January 1, 2005
Viewers who tune into the Super Bowl next month may be in for a disappointment — at least the ones who think the game’s usual cutting-edge advertising is as entertaining as the show on the field. It seems last year’s Janet Jackson/ Justin Timberlake halftime show “wardrobe malfunction,” and the flood of viewer complaints it unleashed, is having an impact on advertisers during this year’s broadcast. Big name Super Bowl sponsors such as Anheuser-Busch and PepsiCo still plan to shell out an average of $2.4 million per 30-second ad, but according to a report in The New York Times, they will be toned down and very careful in their messages.
“You won’t see some of the more ‘out there’ creative you saw last year,” a sports marketing executive told the newspaper. “This is going to be a big ‘G for general rating’ Super Bowl.”
Maybe it was viewers’ disdain at seeing too much of Janet, or maybe the seemingly endless tastelessness of reality television finally has pushed them to the limit. Advertising is hardly the most offensive thing on the small screen today, but the companies that advertise are much easier targets than the creators of crass programming. Either way, it seems advertisers have been put on notice that more decorum will be expected this year.
Beer battle gets ugly
But it isn’t only viewers who are exerting control over the airwaves — at least one major company is flexing some muscle, too. Anheuser-Busch last month pressed the four national networks to stop running SABMiller advertising that claimed Miller Lite tastes better than Bud Light, and at least two of them agreed. A-B contended the claims were unsubstantiated and based on flawed testing that biased results in Miller’s favor. It filed a similar complaint over Coors ads that compared the taste of Aspen Edge to Michelob Ultra.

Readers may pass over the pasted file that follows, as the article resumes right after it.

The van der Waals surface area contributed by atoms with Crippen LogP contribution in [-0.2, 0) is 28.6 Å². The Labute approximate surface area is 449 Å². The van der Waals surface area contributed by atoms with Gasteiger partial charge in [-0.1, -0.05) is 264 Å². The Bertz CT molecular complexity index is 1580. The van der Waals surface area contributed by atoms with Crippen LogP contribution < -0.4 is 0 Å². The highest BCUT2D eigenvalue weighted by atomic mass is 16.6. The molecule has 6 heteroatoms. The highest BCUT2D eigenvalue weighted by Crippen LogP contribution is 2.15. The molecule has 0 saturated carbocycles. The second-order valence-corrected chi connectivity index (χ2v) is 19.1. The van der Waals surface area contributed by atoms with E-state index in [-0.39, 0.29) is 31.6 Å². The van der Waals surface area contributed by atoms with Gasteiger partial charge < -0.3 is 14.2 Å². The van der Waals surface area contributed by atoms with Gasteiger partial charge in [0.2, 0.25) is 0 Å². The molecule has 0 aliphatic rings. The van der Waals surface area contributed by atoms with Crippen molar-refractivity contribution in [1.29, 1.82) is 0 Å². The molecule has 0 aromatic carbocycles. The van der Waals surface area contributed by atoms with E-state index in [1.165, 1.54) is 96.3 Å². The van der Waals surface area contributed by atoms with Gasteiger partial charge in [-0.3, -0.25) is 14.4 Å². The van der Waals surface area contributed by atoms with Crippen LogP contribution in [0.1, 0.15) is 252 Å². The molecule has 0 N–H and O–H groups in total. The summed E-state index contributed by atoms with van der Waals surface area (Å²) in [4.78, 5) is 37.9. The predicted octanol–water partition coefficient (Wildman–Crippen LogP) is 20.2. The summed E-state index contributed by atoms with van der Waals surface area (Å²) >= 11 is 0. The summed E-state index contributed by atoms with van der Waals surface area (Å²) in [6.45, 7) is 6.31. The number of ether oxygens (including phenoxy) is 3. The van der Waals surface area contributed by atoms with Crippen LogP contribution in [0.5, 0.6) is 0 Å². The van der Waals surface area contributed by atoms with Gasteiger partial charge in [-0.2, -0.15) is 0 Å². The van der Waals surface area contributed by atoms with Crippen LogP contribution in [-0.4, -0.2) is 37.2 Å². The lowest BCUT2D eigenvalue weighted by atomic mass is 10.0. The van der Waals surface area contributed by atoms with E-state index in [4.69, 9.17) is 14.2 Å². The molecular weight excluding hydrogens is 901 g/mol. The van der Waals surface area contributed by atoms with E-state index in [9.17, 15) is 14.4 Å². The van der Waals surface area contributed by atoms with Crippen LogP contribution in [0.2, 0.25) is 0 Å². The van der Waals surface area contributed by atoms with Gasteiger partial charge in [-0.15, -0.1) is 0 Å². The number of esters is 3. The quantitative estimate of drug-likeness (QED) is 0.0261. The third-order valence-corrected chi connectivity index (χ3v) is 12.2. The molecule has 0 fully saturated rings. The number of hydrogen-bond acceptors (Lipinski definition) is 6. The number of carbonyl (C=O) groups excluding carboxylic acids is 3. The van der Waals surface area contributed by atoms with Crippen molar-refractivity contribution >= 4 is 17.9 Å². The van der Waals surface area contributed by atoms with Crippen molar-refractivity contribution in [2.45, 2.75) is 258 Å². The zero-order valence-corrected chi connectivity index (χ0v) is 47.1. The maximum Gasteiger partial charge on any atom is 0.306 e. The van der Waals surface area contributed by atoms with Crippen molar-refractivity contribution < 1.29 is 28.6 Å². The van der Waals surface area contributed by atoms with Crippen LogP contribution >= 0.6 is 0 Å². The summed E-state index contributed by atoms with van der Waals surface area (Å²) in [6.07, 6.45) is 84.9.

I’d personally rather see A-B hit back with some great marketing of its own than see it defensively pick apart competitors’ advertising. After all, this is one of the most creative companies in the industry, with marketing that has not only sold product but become embedded in American pop-culture. And it overlooks the reason Miller’s ads have been successful — it’s not the taste comparison, but the irreverent humor that has resonated with viewers.
But the networks may have had the last word in this battle. After agreeing to pull the Miller ads, ABC and ESPN reportedly refused to air new A-B advertising that spoofs Miller’s campaign, saying A-B could not parody ads that were no longer running on their networks.
With the way it’s shaping up so far, companies that choose television as their medium might find 2005 marked more by what they do not say on the air than what they do. BI
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